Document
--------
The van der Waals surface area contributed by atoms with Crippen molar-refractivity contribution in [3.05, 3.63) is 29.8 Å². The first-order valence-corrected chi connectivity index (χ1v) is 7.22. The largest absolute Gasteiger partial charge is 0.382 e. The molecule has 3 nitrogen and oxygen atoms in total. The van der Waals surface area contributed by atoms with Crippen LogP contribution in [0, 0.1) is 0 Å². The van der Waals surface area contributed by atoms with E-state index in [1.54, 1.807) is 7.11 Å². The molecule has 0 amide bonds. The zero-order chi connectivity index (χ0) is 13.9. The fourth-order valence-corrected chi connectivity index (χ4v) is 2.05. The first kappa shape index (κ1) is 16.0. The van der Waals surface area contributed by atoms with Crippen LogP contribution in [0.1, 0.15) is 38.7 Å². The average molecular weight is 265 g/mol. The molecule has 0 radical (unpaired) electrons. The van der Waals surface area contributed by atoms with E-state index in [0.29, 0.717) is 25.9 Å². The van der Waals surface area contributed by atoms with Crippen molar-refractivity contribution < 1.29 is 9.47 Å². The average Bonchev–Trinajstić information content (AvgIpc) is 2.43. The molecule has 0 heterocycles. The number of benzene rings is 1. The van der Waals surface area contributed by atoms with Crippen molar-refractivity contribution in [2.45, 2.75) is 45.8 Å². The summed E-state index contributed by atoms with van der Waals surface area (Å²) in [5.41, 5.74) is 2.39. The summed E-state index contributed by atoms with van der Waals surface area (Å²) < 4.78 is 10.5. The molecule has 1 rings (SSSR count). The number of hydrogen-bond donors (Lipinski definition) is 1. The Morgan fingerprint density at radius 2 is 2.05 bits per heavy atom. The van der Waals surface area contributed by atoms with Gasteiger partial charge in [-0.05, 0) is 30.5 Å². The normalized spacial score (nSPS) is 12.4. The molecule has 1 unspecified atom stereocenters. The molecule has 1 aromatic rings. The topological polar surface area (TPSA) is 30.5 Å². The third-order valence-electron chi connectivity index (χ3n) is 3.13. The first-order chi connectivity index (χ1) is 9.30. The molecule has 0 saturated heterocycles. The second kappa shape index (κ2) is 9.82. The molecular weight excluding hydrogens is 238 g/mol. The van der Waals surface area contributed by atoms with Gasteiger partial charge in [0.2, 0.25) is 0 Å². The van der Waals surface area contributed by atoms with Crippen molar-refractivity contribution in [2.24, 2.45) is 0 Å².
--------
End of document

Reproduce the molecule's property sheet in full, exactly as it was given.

The van der Waals surface area contributed by atoms with Crippen molar-refractivity contribution in [3.05, 3.63) is 29.8 Å². The first-order valence-corrected chi connectivity index (χ1v) is 7.22. The largest absolute Gasteiger partial charge is 0.382 e. The molecule has 3 nitrogen and oxygen atoms in total. The van der Waals surface area contributed by atoms with Crippen LogP contribution in [0, 0.1) is 0 Å². The van der Waals surface area contributed by atoms with E-state index in [1.54, 1.807) is 7.11 Å². The molecule has 0 amide bonds. The zero-order chi connectivity index (χ0) is 13.9. The fourth-order valence-corrected chi connectivity index (χ4v) is 2.05. The first kappa shape index (κ1) is 16.0. The van der Waals surface area contributed by atoms with Crippen LogP contribution in [0.1, 0.15) is 38.7 Å². The average molecular weight is 265 g/mol. The molecule has 0 radical (unpaired) electrons. The van der Waals surface area contributed by atoms with E-state index in [0.29, 0.717) is 25.9 Å². The van der Waals surface area contributed by atoms with Crippen molar-refractivity contribution < 1.29 is 9.47 Å². The average Bonchev–Trinajstić information content (AvgIpc) is 2.43. The molecule has 0 heterocycles. The number of benzene rings is 1. The van der Waals surface area contributed by atoms with Crippen molar-refractivity contribution in [2.45, 2.75) is 45.8 Å². The summed E-state index contributed by atoms with van der Waals surface area (Å²) in [5.41, 5.74) is 2.39. The summed E-state index contributed by atoms with van der Waals surface area (Å²) < 4.78 is 10.5. The molecule has 1 rings (SSSR count). The number of hydrogen-bond donors (Lipinski definition) is 1. The Morgan fingerprint density at radius 2 is 2.05 bits per heavy atom. The van der Waals surface area contributed by atoms with Gasteiger partial charge in [-0.05, 0) is 30.5 Å². The normalized spacial score (nSPS) is 12.4. The molecule has 1 unspecified atom stereocenters. The molecule has 1 aromatic rings. The topological polar surface area (TPSA) is 30.5 Å². The third-order valence-electron chi connectivity index (χ3n) is 3.13. The first-order chi connectivity index (χ1) is 9.30. The molecule has 0 saturated heterocycles. The second kappa shape index (κ2) is 9.82. The molecular weight excluding hydrogens is 238 g/mol. The van der Waals surface area contributed by atoms with Gasteiger partial charge in [0.2, 0.25) is 0 Å². The van der Waals surface area contributed by atoms with Crippen molar-refractivity contribution in [2.24, 2.45) is 0 Å².